Regulation of cortical structure by the ezrin-radixin-moesin protein family

Curr Opin Cell Biol. 1999 Feb;11(1):109-16. doi: 10.1016/s0955-0674(99)80013-1.


Molecules involved in ERM (ezrin-radixin-moesin) based attachment of membrane proteins to the cortical cytoskeleton in cell surface structures have been identified. In lymphocytes, a direct interaction is seen with extracellular matrix receptors and intercellular adhesion molecules. In polarized epithelial cells, an adaptor molecule named EBP50 provides a bridge between the amino-terminal domain of ezrin and the cytoplasmic regions of plasma membrane proteins, including the cystic fibrosis transmembrane conductance regulator (CFTR) and the beta2 adrenergic receptor. ERM proteins are conformationally regulated - binding sites for EBP50 and F actin are masked in the dormant molecules and activation leads to exposure of these sites. The mechanism of activation, however, remains to be fully elucidated. ERM proteins also play a role in the Rho and Rac signaling pathways: activated ERM proteins can dissociate Rho-GDI (GDP dissociation inhibitor) from Rho and thereby activate Rho-dependent pathways.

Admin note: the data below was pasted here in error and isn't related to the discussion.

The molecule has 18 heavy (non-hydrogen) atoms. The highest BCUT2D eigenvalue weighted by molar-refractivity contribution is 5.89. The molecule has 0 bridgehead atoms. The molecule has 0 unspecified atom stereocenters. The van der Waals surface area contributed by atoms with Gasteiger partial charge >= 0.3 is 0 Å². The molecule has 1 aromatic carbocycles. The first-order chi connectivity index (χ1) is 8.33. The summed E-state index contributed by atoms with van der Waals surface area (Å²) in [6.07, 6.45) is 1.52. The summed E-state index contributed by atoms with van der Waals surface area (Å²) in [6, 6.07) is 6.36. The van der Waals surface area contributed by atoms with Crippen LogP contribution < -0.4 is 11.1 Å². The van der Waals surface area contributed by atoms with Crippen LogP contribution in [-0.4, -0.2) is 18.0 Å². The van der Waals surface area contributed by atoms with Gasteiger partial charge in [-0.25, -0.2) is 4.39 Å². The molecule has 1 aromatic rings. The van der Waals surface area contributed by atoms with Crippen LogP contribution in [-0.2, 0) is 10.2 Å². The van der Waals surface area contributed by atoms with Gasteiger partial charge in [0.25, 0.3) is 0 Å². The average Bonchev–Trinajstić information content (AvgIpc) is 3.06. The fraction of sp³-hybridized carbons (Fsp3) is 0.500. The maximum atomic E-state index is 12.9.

Publication types

  • Research Support, U.S. Gov't, P.H.S.
  • Review

MeSH terms

  • Blood Proteins / chemistry
  • Blood Proteins / metabolism*
  • Cells, Cultured
  • Cytoskeletal Proteins*
  • Cytoskeleton / metabolism*
  • Humans
  • Membrane Proteins / chemistry
  • Membrane Proteins / metabolism*
  • Microfilament Proteins / chemistry
  • Microfilament Proteins / metabolism*
  • Models, Biological
  • Phosphoproteins / chemistry
  • Phosphoproteins / metabolism*
  • Protein Conformation
  • Signal Transduction


  • Blood Proteins
  • Cytoskeletal Proteins
  • Membrane Proteins
  • Microfilament Proteins
  • Phosphoproteins
  • ezrin
  • moesin
  • radixin